Reports of crime gangs using racing to launder drug money

The Jockey Club's public relations officer John Maxse today suggested a report that organised crime gangs are using racing to launder money was a warning of the sport's vulnerability.

The Jockey Club's public relations officer John Maxse today suggested a report that organised crime gangs are using racing to launder money was a warning of the sport's vulnerability.

He stressed that the Jockey Club itself has already warned of the dangers for racing of criminal activity

The Sunday Times today claimed racing "has been infiltrated by organised crime gangs seeking to launder millions of pounds of drug money", with "one in 10 jockeys" being bribed with cash, prostitutes and drugs.

Maxse stressed that the alleged scale of the problem had been overplayed but he said: "It covers some of the concerns we have already expressed publicly.

"We said in our annual report and Christopher Spence, the senior steward, has said that the Jockey Club are concerned that some criminals are trying to influence the outcome of races.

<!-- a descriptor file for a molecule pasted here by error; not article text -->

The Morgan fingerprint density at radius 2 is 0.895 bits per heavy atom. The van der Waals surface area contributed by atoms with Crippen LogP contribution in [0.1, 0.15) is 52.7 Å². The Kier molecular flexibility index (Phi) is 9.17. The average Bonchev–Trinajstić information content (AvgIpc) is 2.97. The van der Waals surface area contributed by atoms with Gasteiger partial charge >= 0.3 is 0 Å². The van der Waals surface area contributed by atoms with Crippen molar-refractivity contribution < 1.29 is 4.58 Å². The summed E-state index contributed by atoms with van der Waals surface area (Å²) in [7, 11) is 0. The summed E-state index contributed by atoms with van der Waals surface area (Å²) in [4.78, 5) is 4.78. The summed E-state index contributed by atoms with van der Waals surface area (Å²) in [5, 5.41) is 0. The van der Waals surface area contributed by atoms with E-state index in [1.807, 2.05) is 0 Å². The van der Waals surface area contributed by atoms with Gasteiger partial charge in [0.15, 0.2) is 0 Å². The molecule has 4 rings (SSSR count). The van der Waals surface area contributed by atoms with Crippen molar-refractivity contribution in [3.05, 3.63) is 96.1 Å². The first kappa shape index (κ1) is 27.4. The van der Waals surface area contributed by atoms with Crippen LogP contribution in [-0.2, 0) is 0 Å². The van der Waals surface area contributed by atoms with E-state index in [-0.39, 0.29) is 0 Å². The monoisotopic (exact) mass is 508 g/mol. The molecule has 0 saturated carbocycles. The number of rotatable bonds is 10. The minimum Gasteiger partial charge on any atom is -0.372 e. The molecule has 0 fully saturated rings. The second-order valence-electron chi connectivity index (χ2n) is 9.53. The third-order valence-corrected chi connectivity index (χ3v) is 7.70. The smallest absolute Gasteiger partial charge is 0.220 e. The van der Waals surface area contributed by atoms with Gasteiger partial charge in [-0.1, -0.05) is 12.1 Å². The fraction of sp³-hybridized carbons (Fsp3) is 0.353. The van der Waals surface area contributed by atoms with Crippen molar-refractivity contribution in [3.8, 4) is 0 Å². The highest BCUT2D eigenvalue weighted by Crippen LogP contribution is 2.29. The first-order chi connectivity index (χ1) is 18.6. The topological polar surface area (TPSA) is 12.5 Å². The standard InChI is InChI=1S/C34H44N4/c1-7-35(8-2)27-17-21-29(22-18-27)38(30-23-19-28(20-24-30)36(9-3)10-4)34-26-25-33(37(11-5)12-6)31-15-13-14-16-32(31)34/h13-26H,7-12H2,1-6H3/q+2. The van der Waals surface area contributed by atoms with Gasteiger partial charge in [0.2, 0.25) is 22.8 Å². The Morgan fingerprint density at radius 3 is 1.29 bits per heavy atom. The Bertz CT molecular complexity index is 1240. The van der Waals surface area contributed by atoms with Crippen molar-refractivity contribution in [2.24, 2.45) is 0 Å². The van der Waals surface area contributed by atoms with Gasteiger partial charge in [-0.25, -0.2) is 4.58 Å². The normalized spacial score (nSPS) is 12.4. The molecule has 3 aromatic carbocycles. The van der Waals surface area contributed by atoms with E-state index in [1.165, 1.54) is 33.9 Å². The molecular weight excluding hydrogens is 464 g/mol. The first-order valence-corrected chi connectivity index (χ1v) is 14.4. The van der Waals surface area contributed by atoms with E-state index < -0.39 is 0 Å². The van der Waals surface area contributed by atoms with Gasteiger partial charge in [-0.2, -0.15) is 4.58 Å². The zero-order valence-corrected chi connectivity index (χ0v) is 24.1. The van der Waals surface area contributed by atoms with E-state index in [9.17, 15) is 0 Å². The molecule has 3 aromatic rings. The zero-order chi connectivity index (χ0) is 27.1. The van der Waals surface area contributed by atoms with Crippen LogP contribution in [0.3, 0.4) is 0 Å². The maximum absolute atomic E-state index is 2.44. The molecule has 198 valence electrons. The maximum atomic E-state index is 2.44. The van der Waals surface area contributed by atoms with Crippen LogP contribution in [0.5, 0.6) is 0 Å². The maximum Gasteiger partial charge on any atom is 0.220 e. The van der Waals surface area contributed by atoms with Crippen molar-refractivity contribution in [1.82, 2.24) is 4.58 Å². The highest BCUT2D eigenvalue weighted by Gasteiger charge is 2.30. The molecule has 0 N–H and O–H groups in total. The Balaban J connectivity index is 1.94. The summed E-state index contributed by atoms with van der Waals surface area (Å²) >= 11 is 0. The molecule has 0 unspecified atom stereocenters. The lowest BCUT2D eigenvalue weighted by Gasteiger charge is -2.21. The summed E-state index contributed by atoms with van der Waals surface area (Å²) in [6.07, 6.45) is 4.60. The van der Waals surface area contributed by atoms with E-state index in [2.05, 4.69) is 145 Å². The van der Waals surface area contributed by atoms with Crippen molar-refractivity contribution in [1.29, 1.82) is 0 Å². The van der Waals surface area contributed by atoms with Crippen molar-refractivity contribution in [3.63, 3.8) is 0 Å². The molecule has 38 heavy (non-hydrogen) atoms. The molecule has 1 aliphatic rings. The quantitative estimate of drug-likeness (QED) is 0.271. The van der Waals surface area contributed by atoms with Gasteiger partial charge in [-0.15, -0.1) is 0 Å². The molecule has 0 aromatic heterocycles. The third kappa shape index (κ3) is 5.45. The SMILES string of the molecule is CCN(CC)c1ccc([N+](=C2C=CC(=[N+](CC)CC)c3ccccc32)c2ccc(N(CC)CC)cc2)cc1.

"We are also aware of the amount of illegal betting on and off-course, which may be used to launder money."

In the past two years five jockeys have been arrested by the police in a race-fixing investigation, only to be released without charge.

And Maxse stressed: "The Jockey Club's power is quite limited - only those people who are licensed by us come under our jurisdiction - and we can only pass things on to the police.

"It is a shame for racing as people may read the piece and believe the generalisations that 'racing is corrupt' which it isn't.

"But it highlights that racing is vulnerable like any betting medium and maybe we need better protection from the law.

"Under current regulation betting is under-regulated compared to other parts of the gaming industry."

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